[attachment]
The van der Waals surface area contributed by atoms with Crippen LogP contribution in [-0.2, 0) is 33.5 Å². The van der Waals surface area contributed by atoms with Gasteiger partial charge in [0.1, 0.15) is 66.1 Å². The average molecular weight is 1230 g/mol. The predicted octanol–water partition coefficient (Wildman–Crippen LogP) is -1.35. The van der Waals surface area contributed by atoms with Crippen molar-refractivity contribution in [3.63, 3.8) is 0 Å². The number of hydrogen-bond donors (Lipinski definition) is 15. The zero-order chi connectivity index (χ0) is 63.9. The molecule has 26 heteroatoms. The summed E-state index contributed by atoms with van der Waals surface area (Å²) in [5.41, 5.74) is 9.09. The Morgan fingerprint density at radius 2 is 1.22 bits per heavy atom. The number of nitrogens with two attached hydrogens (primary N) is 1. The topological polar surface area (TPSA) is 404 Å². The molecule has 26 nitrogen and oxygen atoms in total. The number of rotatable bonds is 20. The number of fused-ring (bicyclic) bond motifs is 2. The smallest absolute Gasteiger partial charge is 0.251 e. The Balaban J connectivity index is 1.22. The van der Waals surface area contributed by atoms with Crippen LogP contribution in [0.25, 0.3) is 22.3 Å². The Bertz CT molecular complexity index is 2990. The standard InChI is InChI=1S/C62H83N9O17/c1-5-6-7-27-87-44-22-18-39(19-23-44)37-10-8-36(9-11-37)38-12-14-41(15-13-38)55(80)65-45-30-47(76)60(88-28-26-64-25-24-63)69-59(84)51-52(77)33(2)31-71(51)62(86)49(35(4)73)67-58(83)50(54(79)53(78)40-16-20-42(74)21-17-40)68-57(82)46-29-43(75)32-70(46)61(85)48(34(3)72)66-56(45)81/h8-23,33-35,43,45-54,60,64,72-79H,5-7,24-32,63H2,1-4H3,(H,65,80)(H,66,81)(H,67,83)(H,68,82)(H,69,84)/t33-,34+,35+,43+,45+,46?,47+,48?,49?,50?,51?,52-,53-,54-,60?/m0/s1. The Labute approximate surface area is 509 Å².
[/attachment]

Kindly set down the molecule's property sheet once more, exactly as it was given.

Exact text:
The van der Waals surface area contributed by atoms with Crippen LogP contribution in [-0.2, 0) is 33.5 Å². The van der Waals surface area contributed by atoms with Gasteiger partial charge in [0.1, 0.15) is 66.1 Å². The average molecular weight is 1230 g/mol. The predicted octanol–water partition coefficient (Wildman–Crippen LogP) is -1.35. The van der Waals surface area contributed by atoms with Crippen molar-refractivity contribution in [3.63, 3.8) is 0 Å². The number of hydrogen-bond donors (Lipinski definition) is 15. The zero-order chi connectivity index (χ0) is 63.9. The molecule has 26 heteroatoms. The summed E-state index contributed by atoms with van der Waals surface area (Å²) in [5.41, 5.74) is 9.09. The Morgan fingerprint density at radius 2 is 1.22 bits per heavy atom. The number of nitrogens with two attached hydrogens (primary N) is 1. The topological polar surface area (TPSA) is 404 Å². The molecule has 26 nitrogen and oxygen atoms in total. The number of rotatable bonds is 20. The number of fused-ring (bicyclic) bond motifs is 2. The smallest absolute Gasteiger partial charge is 0.251 e. The Balaban J connectivity index is 1.22. The van der Waals surface area contributed by atoms with Crippen LogP contribution in [0.25, 0.3) is 22.3 Å². The Bertz CT molecular complexity index is 2990. The standard InChI is InChI=1S/C62H83N9O17/c1-5-6-7-27-87-44-22-18-39(19-23-44)37-10-8-36(9-11-37)38-12-14-41(15-13-38)55(80)65-45-30-47(76)60(88-28-26-64-25-24-63)69-59(84)51-52(77)33(2)31-71(51)62(86)49(35(4)73)67-58(83)50(54(79)53(78)40-16-20-42(74)21-17-40)68-57(82)46-29-43(75)32-70(46)61(85)48(34(3)72)66-56(45)81/h8-23,33-35,43,45-54,60,64,72-79H,5-7,24-32,63H2,1-4H3,(H,65,80)(H,66,81)(H,67,83)(H,68,82)(H,69,84)/t33-,34+,35+,43+,45+,46?,47+,48?,49?,50?,51?,52-,53-,54-,60?/m0/s1. The Labute approximate surface area is 509 Å².